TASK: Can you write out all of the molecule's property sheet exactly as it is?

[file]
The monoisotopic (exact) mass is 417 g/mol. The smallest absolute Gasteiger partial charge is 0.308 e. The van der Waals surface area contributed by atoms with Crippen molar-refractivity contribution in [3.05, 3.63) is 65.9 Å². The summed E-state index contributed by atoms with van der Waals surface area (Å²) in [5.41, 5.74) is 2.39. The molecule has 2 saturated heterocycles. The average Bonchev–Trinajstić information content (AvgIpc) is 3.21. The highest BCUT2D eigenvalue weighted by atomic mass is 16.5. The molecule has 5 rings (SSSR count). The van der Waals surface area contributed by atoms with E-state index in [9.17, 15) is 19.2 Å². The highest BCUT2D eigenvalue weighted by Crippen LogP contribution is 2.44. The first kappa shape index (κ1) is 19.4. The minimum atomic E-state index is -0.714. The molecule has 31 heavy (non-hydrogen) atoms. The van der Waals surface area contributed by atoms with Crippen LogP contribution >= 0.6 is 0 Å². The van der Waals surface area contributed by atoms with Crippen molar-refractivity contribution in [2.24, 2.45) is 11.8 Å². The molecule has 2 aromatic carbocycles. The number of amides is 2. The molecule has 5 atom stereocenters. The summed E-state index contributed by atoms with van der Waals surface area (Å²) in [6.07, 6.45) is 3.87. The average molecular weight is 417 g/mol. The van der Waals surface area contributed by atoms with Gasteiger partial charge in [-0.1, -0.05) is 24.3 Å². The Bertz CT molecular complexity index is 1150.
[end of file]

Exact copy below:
The monoisotopic (exact) mass is 417 g/mol. The smallest absolute Gasteiger partial charge is 0.308 e. The van der Waals surface area contributed by atoms with Crippen molar-refractivity contribution in [3.05, 3.63) is 65.9 Å². The summed E-state index contributed by atoms with van der Waals surface area (Å²) in [5.41, 5.74) is 2.39. The molecule has 2 saturated heterocycles. The average Bonchev–Trinajstić information content (AvgIpc) is 3.21. The highest BCUT2D eigenvalue weighted by atomic mass is 16.5. The molecule has 5 rings (SSSR count). The van der Waals surface area contributed by atoms with E-state index in [9.17, 15) is 19.2 Å². The highest BCUT2D eigenvalue weighted by Crippen LogP contribution is 2.44. The first kappa shape index (κ1) is 19.4. The minimum atomic E-state index is -0.714. The molecule has 31 heavy (non-hydrogen) atoms. The van der Waals surface area contributed by atoms with Crippen LogP contribution >= 0.6 is 0 Å². The van der Waals surface area contributed by atoms with Crippen molar-refractivity contribution in [2.24, 2.45) is 11.8 Å². The molecule has 2 aromatic carbocycles. The number of amides is 2. The molecule has 5 atom stereocenters. The summed E-state index contributed by atoms with van der Waals surface area (Å²) in [6.07, 6.45) is 3.87. The average molecular weight is 417 g/mol. The van der Waals surface area contributed by atoms with Gasteiger partial charge in [-0.1, -0.05) is 24.3 Å². The Bertz CT molecular complexity index is 1150.